Emoluments Clause Violations as a Conspiracy to Defraud the United States

If President Trump violates the Constitution’s Emoluments Clause, what might be the remedy? One possibility is a suit challenging such violations as a conspiracy to defraud the United States.

Since Donald Trump was elected, a great deal of attention has been focused on the Foreign Emoluments Clause. This previously obscure provision forbids federal officials from accepting any gifts or emoluments – payments for services rendered — from a foreign state. President Trump maintains an ownership interest in his far-flung business operations and has resisted calls to divest. As a result, many believe he has been violating the Clause from the moment he was sworn in. (For a more detailed discussion of the Emoluments Clause and what it prohibits, see my earlier post here.)

Just last week there were reports of a new Emoluments Clause issue. The Trump Organization apparently had been in a decade-long legal battle to secure a trademark for the Trump name in China. One month after Trump’s inauguration, China finally granted the trademark – even though doing so may have been a violation of its own regulations. This decision came a few days after Trump publicly reaffirmed the U.S. commitment to a “One China” policy. He had expressed some skepticism about that policy shortly after he was elected. The timing of these events raises obvious concerns about the President’s possible divided loyalties and about foreign governments gaining leverage over him. Given Trump’s extensive international holdings, similar potential issues abound.

The Difficult Question of Standing to Sue

If indeed Trump is violating the Emoluments Clause, who can bring a lawsuit to remedy that violation? Plaintiffs in a lawsuit must have standing, a concrete injury that can be addressed by the court. Finding someone with legal standing is a serious obstacle to enforcing the Emoluments Clause. Some argue that only political remedies (including impeachment) are possible. These commentators believe a court likely would find that any private lawsuit based on the Clause presents a non-justiciable political question.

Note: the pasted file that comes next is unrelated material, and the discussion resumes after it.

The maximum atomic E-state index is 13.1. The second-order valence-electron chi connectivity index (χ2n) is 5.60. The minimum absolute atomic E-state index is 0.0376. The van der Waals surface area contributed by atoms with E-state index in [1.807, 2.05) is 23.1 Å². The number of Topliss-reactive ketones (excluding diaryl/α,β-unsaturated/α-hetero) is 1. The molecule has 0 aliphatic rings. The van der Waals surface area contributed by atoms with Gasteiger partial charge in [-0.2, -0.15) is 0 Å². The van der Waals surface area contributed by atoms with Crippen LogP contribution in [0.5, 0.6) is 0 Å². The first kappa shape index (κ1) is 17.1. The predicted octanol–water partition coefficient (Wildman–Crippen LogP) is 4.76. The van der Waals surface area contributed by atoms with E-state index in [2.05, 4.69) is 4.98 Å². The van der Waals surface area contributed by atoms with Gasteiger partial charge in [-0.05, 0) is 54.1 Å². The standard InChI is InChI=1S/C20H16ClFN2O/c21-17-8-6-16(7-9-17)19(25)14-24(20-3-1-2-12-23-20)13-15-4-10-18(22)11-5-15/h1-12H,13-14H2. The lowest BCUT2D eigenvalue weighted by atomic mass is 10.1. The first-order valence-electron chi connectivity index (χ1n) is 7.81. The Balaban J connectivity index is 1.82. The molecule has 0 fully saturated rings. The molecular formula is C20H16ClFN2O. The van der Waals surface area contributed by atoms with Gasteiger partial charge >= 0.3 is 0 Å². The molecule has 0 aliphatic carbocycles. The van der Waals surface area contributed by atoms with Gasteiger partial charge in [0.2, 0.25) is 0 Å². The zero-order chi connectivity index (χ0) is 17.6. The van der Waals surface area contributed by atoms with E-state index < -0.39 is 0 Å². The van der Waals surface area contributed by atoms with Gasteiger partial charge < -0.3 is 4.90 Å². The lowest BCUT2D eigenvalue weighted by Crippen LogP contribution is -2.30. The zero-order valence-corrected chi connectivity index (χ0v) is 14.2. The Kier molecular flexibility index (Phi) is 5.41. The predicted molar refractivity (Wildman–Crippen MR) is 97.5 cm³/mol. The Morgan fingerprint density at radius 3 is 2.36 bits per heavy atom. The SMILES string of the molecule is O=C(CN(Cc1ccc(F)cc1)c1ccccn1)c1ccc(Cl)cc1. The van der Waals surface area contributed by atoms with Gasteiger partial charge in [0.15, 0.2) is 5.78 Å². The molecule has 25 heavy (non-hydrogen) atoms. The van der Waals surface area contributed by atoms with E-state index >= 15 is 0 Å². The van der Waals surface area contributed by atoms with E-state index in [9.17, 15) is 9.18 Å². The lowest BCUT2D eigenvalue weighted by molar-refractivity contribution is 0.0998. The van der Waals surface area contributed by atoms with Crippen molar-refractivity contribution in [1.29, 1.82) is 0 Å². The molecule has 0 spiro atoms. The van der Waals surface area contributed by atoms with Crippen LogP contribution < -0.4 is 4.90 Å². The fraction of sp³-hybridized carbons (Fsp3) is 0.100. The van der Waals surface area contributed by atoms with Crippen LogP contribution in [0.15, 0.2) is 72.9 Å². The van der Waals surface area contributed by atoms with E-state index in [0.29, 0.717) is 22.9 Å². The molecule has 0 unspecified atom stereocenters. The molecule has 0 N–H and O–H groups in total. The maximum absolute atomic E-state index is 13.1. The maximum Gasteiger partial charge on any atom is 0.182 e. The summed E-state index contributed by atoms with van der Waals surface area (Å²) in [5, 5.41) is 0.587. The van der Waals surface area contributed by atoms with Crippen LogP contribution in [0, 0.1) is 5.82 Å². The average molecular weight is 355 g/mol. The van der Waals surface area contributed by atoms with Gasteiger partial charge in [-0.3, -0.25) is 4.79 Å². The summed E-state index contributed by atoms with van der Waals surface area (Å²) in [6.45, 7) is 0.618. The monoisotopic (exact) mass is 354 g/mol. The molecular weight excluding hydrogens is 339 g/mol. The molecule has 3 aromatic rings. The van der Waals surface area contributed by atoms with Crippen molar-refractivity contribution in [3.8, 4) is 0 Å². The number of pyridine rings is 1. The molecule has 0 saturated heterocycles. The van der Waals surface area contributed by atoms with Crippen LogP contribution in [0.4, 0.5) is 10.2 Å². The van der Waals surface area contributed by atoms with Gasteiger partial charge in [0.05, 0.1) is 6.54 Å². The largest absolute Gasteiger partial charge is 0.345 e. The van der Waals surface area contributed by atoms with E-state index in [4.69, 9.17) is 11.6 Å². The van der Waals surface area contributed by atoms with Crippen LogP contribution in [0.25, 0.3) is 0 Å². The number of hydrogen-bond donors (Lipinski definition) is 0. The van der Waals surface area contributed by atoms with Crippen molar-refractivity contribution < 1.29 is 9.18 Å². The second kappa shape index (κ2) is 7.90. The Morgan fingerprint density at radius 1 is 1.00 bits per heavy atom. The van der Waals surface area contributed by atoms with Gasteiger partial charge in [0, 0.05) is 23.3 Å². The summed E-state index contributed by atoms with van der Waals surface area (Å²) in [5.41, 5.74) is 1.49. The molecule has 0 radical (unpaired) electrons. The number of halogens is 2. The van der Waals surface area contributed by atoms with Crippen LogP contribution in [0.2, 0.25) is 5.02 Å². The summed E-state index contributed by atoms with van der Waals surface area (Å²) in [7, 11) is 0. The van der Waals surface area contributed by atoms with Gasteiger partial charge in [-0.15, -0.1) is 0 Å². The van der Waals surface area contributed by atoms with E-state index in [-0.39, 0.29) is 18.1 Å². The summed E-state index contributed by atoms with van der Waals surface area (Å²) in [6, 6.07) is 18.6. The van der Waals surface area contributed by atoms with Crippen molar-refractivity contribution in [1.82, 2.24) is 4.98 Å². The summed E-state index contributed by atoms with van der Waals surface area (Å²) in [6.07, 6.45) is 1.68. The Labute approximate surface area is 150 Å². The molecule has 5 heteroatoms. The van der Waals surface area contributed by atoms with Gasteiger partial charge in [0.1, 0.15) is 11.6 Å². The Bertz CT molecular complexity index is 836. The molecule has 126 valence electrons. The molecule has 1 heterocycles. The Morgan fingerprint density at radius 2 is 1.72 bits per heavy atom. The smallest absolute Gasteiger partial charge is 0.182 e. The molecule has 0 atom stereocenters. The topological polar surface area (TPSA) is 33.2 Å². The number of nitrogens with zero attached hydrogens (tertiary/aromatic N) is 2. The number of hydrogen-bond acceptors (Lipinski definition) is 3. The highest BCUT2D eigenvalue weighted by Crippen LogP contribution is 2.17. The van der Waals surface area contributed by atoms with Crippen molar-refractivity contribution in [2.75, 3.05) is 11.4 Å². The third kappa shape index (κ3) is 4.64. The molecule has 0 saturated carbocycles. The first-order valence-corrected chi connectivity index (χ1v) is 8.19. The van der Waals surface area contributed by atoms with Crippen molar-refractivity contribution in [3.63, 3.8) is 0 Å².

A public watchdog group called Citizens for Responsibility and Ethics in Washington (CREW) filed a lawsuit shortly after the inauguration, claiming that Trump is violating the Clause. CREW asserts it has standing because Trump’s actions have forced it to devote time and resources to fighting him on these issues.  As a result, CREW maintains, it cannot do much of the other work it would otherwise be doing. CREW has some very prominent attorneys working on the case, but many are skeptical of this standing theory.

Others have suggested a competing business might have standing. For example, if the Bank of China sent all its business to the new Trump hotel in Washington, D.C., a competitor hotel might claim it was injured. But it’s not clear a court would uphold such a private right of action. The Clause’s purpose is to ensure government integrity, not to protect private competitors. And even if standing were found, such a lawsuit likely would face significant hurdles in proving causation and damages.

Image of President Trump at a rally - he may have been violating the Emoluments Clause since day one.

Quo Warranto: A Possible Solution to the Standing Issue